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From: jftucker at (James Tucker)
Subject: write events log to CD?


IMHO even using packet writing this is not a good solution for log
handling, but maybe ok for log archiving on a remote log server (which
we would hope not to be compromised until after logs were written, at

The principle of using WORM media for storing logs is an interesting
one. The reason for it is obvious; as with the discussion that has
ensued its not quite as simple as it maybe should be.

Most CD formats (i.e. ISO 9660 based) don't really allow for over-time
progressive writing of data, which is why this is difficult. It is
also important to note that with most multi session systems a file
with the same name will only appear once when you "dir" or "ls" the
folder. There are some CD packages which allow you to select the
session you care to read from; I may google one later, but I don't
have one immediately to hand. Remember please that this IS possible,
as nothing on a CD-R is ever re-written on a multi session disc.

The next obvious problem is that multi session-ing actually takes up
more space than just the file you add/change on the disk. In fact IIRC
it's around the region of 20mb, maybe more. This is obviously
inappropriate for appending lines on a few log files (100 bytes with
20mb overhead, about as efficient as drinking water to increase your
blood sugar levels).

Some googled details on packet writing support on CDR's:
"Track at Once writing is a form of incremental writing which mandates
a minimum track length of 300 blocks and a maximum of 99 tracks per
disc. A Track at Once written track has 150 blocks of overhead for
run-in, run-out, pre-gap and linking. Packet writing is a method
whereby several write events are allowed within a track, thus reducing
the overhead. These packets are bounded by 7 blocks for run-in (4),
run-out (2) and link (1)."

A Mode 1 CD is typically 2048 bytes per block, or 2k. Thats 14k
overhead per packet. Lets say maybe we want to use this system to
write logs. Assuming that we know we are going to have overhead and
will deal with it, we can optimise the write frequency based upon this
overhead (in other words how often do we want to have to change the
media in best case?). Of course we can't ever guarantee how BIG the
logs will get, so unless you have a writing rack you may run out of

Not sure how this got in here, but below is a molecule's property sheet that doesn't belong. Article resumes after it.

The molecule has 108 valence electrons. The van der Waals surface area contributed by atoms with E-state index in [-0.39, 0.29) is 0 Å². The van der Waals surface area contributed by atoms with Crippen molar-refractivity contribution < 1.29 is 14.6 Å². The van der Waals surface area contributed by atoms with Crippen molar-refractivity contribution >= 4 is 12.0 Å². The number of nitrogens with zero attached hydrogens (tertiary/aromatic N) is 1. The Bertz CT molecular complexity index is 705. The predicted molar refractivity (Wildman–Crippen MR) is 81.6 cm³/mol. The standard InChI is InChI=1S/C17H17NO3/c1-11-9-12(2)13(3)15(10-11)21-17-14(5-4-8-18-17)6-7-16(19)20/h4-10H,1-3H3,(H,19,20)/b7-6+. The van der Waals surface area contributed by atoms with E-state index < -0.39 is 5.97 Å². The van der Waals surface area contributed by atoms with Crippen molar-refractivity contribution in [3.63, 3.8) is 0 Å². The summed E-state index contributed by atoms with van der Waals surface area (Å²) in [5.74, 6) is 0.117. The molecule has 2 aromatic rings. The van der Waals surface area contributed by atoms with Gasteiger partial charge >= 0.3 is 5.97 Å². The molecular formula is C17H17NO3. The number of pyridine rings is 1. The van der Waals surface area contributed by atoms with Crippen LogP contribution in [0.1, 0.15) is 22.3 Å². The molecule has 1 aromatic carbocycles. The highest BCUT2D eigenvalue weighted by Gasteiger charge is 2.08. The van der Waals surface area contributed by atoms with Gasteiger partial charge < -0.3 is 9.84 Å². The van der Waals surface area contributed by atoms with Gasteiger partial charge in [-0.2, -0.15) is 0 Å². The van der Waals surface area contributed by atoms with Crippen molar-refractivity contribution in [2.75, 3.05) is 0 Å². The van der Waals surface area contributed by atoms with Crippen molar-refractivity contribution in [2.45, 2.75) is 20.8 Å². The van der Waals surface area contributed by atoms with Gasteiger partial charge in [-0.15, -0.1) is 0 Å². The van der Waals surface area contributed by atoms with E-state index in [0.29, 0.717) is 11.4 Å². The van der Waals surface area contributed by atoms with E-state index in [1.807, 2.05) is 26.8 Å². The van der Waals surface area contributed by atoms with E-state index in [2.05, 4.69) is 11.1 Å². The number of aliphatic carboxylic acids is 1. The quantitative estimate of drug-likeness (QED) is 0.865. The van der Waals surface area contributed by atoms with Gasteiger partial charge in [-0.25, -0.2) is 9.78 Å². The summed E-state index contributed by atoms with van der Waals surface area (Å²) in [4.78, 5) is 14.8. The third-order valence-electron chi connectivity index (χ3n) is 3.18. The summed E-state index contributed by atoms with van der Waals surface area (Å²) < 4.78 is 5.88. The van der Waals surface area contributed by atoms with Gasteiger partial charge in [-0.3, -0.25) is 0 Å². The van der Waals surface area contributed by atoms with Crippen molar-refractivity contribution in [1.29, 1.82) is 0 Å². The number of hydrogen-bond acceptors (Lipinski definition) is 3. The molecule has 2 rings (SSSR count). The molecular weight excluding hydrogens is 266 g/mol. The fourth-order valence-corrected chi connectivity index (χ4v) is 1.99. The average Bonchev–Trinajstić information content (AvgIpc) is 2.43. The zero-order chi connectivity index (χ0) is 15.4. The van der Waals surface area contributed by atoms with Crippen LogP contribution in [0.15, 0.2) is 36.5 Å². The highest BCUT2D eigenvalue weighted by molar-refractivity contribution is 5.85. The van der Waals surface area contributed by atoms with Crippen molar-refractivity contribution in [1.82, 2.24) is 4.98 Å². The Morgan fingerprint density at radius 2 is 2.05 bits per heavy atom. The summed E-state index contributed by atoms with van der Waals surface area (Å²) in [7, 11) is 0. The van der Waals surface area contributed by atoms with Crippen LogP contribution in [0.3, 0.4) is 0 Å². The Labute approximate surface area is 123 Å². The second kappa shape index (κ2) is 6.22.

space and logs wont be written till a new disk. Even with a rack there
would be a delay during the disc change, various malicious actions
could be taken during this time, though I would hope bad stuff has
happened which has already been logged, and that an attacker could not
tell this timing until the system has already logged at least some
actions. Guaranteeing this would be contradictory to most generic
security principles though, no matter how "Mission Impossible" it
sounds to break into a system during the 3/4 seconds it takes a
robotic arm to switch cd's.

So, back to the math... on a CD we have somewhere in the order of
665000kbytes which we can use for our own data (it's more, but this is
well clear of overheads at all levels).
That means we can get over 45000 "packets" onto a packet written cd. I
am not sure how accessible this is, nor could I find any information
on the limitations of writing a high number of "packets" to the CD, I
imagine trying to access a CD with 45k "packets" would have a VERY
high latency as it reads all the overhead portions; furthermore this
would actually end up being a memory intensive process. Its also
important to note that this leaves no space for actual data. Anyway,
to continue...

If we we're to write empty packets every half an hour, we can write
around 20 days worth of packets on a single cd; not too unreasonable
to me. This is still without data however. The likelihood is you will
want to be changing the CD on a daily basis, but the above value will
tell you that if you are planning on changing discs once a day; you
will need to ensure that your logs are no bigger than ~250k / write.
This should be reasonable, but would be easy to attack with log
filling. Again, an automatic disc loader would be most reliable; but
not a perfect solution. We still have the 1/2 hour / write problem,
but for log archiving purposes this may be appropriate.

I don't have too much more time to devote to this, but the concept
using a packet writing system looks ok so far, mind you log filling
(which is used quite allot as its common to find that logs have a
limited size and are overwritten after such a size on many systems)
will completely kill this solution purely for the lack of write speed,
and the log write time delay. What would you expect the system to do
if it cant fit all the data into a single cd packet? (meaning it needs
to be a custom system anyway, file redirection alone wont be safe to
use here).

I think this is an interesting idea, but for general log handling IMHO
it's just not quite good enough, how about DVD's maybe? Probably too
expensive in terms of media though, and the block size is probably

Now, as a final note, the original question was can the Windows event
logs be made to be written somewhere else, this is possible, although
many solutions are unclean.
You can base a solution of this kind on the "eventquery.vbs" script
included with Windows XP. You extend this script to do whatever you
want with the logs and use scheduled tasks to run it frequently.
The event logs themselves are stored in the .evt files found under
your %windir%\system32\config folder. It is also possible you could
copy these out on a regular basis, although you will be duplicating
data if you simply do this.

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